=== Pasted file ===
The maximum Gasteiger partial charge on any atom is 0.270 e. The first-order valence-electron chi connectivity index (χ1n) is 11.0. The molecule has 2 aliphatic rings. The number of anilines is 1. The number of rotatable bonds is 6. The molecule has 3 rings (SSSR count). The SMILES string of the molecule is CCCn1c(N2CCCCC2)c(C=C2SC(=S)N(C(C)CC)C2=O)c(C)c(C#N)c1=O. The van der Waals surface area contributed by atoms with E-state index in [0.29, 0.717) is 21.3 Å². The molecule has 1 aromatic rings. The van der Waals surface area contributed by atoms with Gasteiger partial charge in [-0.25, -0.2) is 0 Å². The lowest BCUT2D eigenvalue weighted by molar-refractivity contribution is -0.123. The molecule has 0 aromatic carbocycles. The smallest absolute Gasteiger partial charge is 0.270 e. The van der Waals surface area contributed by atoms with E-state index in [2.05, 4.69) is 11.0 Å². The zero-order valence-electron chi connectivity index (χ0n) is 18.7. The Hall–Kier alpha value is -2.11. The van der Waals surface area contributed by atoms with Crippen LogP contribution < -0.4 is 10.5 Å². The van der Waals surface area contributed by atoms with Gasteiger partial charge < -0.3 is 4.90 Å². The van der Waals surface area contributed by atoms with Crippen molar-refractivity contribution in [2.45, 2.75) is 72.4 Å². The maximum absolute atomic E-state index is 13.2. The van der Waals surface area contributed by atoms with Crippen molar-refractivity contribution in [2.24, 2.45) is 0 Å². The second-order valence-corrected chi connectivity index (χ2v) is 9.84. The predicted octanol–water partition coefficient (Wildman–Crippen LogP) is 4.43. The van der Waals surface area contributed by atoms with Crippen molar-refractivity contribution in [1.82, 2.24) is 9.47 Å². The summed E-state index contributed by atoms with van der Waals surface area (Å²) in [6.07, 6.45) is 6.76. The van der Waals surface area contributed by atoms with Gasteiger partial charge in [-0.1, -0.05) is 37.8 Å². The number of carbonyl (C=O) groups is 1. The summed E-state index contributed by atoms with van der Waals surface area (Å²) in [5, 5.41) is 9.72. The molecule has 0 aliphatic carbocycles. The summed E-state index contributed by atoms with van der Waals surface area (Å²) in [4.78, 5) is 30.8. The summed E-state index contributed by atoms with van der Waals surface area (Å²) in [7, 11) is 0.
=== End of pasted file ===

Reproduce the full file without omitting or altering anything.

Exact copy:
The maximum Gasteiger partial charge on any atom is 0.270 e. The first-order valence-electron chi connectivity index (χ1n) is 11.0. The molecule has 2 aliphatic rings. The number of anilines is 1. The number of rotatable bonds is 6. The molecule has 3 rings (SSSR count). The SMILES string of the molecule is CCCn1c(N2CCCCC2)c(C=C2SC(=S)N(C(C)CC)C2=O)c(C)c(C#N)c1=O. The van der Waals surface area contributed by atoms with E-state index in [0.29, 0.717) is 21.3 Å². The molecule has 1 aromatic rings. The van der Waals surface area contributed by atoms with Gasteiger partial charge in [-0.25, -0.2) is 0 Å². The lowest BCUT2D eigenvalue weighted by molar-refractivity contribution is -0.123. The molecule has 0 aromatic carbocycles. The smallest absolute Gasteiger partial charge is 0.270 e. The van der Waals surface area contributed by atoms with E-state index in [2.05, 4.69) is 11.0 Å². The zero-order valence-electron chi connectivity index (χ0n) is 18.7. The Hall–Kier alpha value is -2.11. The van der Waals surface area contributed by atoms with Crippen LogP contribution < -0.4 is 10.5 Å². The van der Waals surface area contributed by atoms with Gasteiger partial charge < -0.3 is 4.90 Å². The van der Waals surface area contributed by atoms with Crippen molar-refractivity contribution in [2.45, 2.75) is 72.4 Å². The maximum absolute atomic E-state index is 13.2. The van der Waals surface area contributed by atoms with Crippen molar-refractivity contribution in [2.24, 2.45) is 0 Å². The second-order valence-corrected chi connectivity index (χ2v) is 9.84. The predicted octanol–water partition coefficient (Wildman–Crippen LogP) is 4.43. The van der Waals surface area contributed by atoms with Crippen molar-refractivity contribution in [1.82, 2.24) is 9.47 Å². The summed E-state index contributed by atoms with van der Waals surface area (Å²) in [6.07, 6.45) is 6.76. The van der Waals surface area contributed by atoms with Gasteiger partial charge in [-0.1, -0.05) is 37.8 Å². The number of carbonyl (C=O) groups is 1. The summed E-state index contributed by atoms with van der Waals surface area (Å²) in [5, 5.41) is 9.72. The molecule has 0 aliphatic carbocycles. The summed E-state index contributed by atoms with van der Waals surface area (Å²) in [4.78, 5) is 30.8. The summed E-state index contributed by atoms with van der Waals surface area (Å²) in [7, 11) is 0.